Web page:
Merit - SCUP Excellence in Architecture for a New Building

University of British Columbia

University of British Columbia Aquatic Centre
University of British Columbia - University of British Columbia Aquatic Centre
Jury Comments
“. . . did some innovative things without a tremendous budget . . . innovative and creative use of materials . . . smart urban design moves include integrating with the bus/transit stop . . . stated barrier-free goal is another strong element . . . project serves everyone in the community well . . .”


    • Site – 1.5 acres; Building – 85,000 gsf / 68,000 asf
    • LEED Gold Certified
    • The roof form is manipulated to provide weather protection and solar control.
    • The interior Aquatic Hall ceiling is a humidity resistant acoustic paneling tessellated at its edges to mediate the glazing line. This continuous acoustic surface allows for coaching activities and noisy community functions to coexist.
    • Indirect Aquatic lighting and uplighting along the west and south façades creates a luminous and inviting canopy throughout the day and evenings.
    • The facility works with the scale of its neighboring buildings to create a defined public realm on three sides.


Located at the heart of the student precinct, the iconic new Aquatic Centre conveys an open and engaging urbanistic design, drawing in casual community- and campus-based recreation users for swimming, socializing, and spectator events. It serves as a gateway to both the larger campus and athletic precinct, fronting the newly developed Transit Arrival Plaza, which welcomes more than 25,000 students daily to UBC’s campus.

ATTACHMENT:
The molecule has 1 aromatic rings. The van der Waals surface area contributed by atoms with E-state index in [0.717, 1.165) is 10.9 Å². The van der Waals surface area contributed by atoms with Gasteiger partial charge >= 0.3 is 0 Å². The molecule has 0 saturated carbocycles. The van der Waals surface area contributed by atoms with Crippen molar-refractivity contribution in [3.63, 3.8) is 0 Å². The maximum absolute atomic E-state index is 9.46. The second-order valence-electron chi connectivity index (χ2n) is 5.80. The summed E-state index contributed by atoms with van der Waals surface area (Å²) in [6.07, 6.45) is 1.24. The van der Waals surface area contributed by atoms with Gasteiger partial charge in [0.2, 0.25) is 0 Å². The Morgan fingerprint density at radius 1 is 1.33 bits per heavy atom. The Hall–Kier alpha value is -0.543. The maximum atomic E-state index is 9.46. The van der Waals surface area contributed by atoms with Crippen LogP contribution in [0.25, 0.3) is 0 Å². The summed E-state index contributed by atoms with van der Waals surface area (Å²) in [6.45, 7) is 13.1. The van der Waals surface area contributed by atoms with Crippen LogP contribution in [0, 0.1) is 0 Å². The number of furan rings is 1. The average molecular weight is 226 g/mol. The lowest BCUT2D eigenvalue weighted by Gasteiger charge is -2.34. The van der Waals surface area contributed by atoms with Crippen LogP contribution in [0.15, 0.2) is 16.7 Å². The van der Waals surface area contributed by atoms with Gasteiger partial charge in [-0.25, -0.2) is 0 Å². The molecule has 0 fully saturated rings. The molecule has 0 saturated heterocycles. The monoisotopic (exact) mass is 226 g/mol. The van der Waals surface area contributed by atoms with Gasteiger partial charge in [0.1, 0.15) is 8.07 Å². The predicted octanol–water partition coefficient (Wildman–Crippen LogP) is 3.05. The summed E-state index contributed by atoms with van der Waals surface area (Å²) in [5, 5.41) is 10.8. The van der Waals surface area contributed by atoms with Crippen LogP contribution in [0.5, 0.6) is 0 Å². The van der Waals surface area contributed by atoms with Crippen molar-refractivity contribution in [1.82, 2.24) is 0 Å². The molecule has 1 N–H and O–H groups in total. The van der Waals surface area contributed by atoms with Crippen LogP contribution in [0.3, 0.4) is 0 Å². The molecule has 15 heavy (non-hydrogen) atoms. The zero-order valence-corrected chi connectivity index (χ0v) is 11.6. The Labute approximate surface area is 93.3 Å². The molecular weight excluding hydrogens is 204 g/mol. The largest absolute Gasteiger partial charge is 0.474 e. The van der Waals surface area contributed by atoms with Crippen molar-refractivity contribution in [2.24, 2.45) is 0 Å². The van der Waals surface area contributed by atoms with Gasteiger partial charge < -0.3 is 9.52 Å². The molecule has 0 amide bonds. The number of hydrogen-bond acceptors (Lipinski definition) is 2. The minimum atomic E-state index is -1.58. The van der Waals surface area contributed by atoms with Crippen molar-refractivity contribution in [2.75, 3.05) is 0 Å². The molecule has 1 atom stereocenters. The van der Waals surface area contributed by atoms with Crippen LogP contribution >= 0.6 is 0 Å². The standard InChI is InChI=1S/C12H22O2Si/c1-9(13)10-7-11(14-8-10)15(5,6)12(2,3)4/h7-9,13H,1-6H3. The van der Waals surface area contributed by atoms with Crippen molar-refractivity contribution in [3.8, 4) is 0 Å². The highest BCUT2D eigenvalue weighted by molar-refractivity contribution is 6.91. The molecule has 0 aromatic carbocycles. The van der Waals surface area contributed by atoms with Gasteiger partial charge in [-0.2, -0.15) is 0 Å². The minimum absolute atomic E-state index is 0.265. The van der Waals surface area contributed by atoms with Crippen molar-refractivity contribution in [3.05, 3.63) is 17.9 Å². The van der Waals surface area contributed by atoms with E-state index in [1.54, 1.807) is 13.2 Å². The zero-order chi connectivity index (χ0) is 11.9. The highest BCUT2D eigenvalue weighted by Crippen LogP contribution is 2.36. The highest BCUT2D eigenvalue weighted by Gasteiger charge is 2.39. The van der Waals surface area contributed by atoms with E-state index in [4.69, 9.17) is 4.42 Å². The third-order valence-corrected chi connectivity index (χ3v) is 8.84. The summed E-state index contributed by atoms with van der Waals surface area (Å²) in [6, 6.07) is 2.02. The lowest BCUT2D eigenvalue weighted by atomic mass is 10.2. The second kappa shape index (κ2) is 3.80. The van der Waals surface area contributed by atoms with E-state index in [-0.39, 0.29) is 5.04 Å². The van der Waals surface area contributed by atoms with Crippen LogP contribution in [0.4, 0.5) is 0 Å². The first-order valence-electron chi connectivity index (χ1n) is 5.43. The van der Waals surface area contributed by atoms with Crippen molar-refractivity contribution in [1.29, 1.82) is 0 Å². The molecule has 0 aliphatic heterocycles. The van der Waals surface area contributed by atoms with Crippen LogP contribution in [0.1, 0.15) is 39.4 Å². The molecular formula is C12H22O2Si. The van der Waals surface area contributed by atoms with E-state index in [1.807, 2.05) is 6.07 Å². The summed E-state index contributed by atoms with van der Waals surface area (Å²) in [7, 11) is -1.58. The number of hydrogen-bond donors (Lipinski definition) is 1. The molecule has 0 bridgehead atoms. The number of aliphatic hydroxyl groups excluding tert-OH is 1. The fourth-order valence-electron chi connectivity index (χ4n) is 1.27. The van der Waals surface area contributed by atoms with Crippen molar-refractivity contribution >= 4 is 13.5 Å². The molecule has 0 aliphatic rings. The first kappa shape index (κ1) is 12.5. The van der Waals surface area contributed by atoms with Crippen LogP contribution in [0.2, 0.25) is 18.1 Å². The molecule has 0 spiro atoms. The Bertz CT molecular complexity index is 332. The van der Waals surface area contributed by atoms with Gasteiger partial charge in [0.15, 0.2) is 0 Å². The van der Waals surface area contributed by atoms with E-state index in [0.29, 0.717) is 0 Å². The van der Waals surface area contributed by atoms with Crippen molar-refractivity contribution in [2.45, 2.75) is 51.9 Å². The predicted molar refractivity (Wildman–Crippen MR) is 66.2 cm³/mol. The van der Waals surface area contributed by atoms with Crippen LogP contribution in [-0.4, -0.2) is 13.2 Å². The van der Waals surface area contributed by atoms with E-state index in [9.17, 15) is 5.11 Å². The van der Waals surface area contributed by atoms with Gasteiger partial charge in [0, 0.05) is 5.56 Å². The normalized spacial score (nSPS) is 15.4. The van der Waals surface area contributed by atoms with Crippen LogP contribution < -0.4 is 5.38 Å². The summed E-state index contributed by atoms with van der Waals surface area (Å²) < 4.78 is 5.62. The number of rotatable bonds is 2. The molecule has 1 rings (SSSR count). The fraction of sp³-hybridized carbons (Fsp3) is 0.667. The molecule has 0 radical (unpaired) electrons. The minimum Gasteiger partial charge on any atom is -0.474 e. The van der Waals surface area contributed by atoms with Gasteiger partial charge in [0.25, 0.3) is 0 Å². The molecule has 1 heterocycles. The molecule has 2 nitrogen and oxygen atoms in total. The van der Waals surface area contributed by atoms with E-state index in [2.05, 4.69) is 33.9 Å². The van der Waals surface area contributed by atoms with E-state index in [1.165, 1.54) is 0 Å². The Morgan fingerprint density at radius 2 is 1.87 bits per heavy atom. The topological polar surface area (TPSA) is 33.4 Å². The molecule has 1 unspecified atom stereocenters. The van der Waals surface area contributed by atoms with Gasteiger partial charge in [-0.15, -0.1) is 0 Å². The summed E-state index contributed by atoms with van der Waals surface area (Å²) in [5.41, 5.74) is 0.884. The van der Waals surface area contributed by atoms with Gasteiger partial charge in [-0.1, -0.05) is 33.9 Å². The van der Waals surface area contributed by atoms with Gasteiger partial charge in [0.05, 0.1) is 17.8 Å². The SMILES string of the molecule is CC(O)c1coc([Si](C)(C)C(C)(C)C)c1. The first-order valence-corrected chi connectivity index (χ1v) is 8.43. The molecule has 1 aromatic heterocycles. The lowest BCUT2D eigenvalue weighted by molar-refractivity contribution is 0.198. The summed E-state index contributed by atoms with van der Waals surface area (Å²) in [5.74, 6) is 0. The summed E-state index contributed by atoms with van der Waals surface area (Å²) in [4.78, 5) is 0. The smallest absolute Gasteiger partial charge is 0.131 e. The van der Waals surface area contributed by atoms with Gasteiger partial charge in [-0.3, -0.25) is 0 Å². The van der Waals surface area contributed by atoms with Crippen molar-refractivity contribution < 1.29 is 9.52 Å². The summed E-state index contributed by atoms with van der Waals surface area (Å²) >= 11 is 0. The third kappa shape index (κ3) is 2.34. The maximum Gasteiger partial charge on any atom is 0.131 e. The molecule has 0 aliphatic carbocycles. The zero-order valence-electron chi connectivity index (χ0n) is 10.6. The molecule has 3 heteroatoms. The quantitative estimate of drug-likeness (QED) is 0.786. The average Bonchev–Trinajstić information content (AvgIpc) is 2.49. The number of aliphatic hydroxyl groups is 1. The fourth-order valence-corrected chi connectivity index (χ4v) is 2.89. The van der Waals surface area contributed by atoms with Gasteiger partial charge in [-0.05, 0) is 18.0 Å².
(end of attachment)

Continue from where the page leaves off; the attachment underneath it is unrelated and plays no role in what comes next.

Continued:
In approaching the UBC Aquatic Centre, a survey of aquatic facilities throughout Canada and the United States was undertaken, looking at both campus and civic project precedents. Operating as its own municipality, UBC required active consultation and stakeholder engagement with campus, competition, and student and community groups.

An extremely low budget had the challenge to co-program elite level training and competitions with daily community use. This led to a low-cost singular but two-sided pool hall divided by a Y-shaped columns and a continuous skylight, splitting the long span and figuratively bisecting the building. In section, a translucent screen creates a luminous barrier between the two spaces, reflecting abundant sunlight into the leisure side, while providing the required controlled and balanced light into the competitive side. This approach creates clear delineation between competition and community use within the most cost-effective envelope dropping invigorating daylight deep into the plan.

The new Aquatic Centre integrates the needs of a high-performance competition, training, and learning venue with a community-focused aquatic centre while enhancing the student/campus experience.

Project Team

MJMA and Acton Ostry Architects; also Equilibrium Consulting; AME Group; Applied Engineering Solutions; Water Technology Inc.; Recollective